Alpine pennycress doesn't just
thrive on soils contaminated with zinc and cadmiumit cleans them up by
removing the excess metals. Click the image for more information about
story to find out more.
Dainty Plant Can Power-Clean
Cadmium-Contaminated Soils By
September 10, 2004
Delicate, white flowers belie the ability of the small plant
called alpine pennycress to lift huge amounts of cadmium from contaminated
soil. Agricultural Research Service
agronomist Rufus Chaney, of the
Animal Manure and
By-Products Laboratory in Beltsville, Md., and a group of international
scientists have found the plant can concentrate about 8,000 parts per million
of cadmium in its leaves.
Cadmium is a naturally occurring element that is widely
distributed in the Earth's crust, but zinc mining and smelting wastes can cause
high cadmium contamination.
In 1992, the team of scientists from ARS, the
University of Maryland, the
University of Melbourne-Australia and
Massey University-New Zealand began
working with alpine pennycress (Thlaspi caerulescens), a plant capable
of accumulating vast amounts of cadmium and zinc in aboveground leaves and
stems. Using this plant, each year farmers could move soil metals into the
harvestable plant shoots, making it possible to gradually reduce the soil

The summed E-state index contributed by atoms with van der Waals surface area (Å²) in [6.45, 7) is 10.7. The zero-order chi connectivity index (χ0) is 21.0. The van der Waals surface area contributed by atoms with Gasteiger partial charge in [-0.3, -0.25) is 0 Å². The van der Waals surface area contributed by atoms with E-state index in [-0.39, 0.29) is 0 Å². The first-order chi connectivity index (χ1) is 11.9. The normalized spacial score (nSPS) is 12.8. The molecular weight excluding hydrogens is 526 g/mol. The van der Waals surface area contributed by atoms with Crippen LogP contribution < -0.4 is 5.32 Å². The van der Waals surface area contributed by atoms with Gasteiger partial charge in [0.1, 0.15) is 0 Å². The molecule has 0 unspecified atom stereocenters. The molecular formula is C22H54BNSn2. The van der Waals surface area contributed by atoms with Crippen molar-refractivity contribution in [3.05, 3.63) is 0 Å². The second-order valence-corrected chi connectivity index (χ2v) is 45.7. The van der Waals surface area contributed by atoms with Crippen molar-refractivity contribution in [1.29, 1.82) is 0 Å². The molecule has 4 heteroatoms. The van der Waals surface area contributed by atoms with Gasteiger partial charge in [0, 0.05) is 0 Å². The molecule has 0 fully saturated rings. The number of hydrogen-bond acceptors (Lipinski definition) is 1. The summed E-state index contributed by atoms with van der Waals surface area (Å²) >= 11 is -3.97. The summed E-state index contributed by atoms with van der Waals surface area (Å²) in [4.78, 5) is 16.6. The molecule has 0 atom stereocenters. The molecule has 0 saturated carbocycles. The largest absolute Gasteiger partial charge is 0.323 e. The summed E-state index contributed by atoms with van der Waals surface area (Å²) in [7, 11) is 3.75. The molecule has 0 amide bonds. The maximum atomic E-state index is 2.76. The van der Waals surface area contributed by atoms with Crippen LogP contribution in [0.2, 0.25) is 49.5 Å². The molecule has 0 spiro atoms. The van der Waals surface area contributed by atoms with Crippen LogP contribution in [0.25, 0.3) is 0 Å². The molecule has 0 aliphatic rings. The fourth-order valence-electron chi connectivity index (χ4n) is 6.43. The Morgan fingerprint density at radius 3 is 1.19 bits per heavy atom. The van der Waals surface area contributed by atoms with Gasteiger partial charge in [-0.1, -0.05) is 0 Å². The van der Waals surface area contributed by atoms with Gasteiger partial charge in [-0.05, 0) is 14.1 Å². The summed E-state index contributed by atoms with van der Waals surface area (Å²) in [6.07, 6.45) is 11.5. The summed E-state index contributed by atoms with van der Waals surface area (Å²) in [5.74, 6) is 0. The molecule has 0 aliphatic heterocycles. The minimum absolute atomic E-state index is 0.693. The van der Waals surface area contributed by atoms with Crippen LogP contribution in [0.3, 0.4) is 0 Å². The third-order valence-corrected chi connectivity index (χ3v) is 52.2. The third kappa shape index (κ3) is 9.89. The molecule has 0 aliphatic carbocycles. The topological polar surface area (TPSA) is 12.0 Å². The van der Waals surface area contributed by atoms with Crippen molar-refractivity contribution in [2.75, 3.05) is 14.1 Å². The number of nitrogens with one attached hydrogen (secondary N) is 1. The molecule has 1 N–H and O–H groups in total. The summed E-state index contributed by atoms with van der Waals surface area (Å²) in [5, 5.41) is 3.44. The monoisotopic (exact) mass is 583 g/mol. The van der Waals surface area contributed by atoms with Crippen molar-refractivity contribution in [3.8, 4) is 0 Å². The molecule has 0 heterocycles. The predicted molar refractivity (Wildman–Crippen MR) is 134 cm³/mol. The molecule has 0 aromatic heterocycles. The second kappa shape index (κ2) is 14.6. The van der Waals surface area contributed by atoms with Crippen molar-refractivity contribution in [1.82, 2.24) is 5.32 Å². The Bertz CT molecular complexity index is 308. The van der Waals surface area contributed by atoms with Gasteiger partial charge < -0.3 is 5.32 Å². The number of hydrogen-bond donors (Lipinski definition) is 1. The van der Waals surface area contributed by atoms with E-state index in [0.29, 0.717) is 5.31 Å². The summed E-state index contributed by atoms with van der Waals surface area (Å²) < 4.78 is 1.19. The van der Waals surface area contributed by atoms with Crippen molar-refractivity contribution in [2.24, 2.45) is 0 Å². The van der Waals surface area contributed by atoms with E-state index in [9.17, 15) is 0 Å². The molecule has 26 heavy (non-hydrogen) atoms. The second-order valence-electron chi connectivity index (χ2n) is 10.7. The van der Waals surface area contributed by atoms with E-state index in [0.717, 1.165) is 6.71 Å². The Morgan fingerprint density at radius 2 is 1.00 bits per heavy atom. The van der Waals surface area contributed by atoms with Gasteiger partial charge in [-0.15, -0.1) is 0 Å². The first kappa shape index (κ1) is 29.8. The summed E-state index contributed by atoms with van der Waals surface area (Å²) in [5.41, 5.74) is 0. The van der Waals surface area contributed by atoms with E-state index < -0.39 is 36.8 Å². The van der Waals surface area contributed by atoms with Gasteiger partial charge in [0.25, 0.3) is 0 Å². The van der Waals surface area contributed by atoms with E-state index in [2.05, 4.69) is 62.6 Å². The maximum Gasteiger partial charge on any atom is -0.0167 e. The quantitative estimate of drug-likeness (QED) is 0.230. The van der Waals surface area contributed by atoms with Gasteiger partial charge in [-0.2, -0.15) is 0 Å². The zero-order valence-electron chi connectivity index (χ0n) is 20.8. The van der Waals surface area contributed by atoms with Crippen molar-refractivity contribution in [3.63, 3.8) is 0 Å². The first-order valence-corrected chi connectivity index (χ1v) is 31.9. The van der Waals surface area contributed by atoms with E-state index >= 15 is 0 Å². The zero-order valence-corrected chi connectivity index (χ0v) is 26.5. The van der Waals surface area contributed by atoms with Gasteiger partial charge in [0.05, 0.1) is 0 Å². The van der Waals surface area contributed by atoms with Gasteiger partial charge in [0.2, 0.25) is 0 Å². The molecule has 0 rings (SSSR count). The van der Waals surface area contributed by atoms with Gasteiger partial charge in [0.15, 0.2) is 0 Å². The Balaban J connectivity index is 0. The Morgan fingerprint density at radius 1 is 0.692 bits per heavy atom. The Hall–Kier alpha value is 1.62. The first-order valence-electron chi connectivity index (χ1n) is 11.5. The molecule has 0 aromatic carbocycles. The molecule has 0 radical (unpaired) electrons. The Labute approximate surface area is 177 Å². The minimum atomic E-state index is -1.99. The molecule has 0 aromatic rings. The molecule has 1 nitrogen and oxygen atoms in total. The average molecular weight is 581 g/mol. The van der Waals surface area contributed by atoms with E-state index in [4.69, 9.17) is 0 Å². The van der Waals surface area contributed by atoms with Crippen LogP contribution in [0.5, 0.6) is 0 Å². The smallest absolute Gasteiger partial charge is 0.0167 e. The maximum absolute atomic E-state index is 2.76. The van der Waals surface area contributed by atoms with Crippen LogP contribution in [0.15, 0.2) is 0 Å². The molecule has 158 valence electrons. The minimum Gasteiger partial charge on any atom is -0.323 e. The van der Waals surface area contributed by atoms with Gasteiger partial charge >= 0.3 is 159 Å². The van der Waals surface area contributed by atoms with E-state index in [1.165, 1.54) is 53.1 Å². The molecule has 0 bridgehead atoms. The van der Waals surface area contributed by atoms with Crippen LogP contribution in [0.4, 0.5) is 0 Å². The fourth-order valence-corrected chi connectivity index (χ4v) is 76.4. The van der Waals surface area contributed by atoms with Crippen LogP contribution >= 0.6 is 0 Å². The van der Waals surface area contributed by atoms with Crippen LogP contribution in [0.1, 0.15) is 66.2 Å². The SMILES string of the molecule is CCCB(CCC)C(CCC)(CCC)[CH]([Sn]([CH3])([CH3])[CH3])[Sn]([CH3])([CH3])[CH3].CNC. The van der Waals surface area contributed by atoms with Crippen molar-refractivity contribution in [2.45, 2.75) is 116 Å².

concentration of cadmium to safe levels.
The cost of this remediation method, called phytoextraction, is
about $250 to $1,000 per acre per year, according to Chaney. The alternative
cleanup method--removal of contaminated soil and replacement with clean
soil--costs about $1 million per acre. Most highly contaminated soils can be
deemed safe after 10 years of phytoextraction, thus producing an effective
cleanup at a far lower cost.
In 2000, a patent was filed by the University of Maryland on the
use of alpine pennycress to remove cadmium from soil. No other similar
technologies currently exist for remediation of cadmium-contaminated soils
using plants. Cadmium phytoextraction using alpine pennycress has since been
licensed to Phytoextraction Associates, LLC, of Baltimore, Md., which will soon
conduct a commercial demonstration of the process.
Research is under way to develop a "super" phytoextraction
Chaney's research is
in the September issue of Agricultural Research magazine.
ARS is the chief scientific research agency of the
U.S. Department of Agriculture.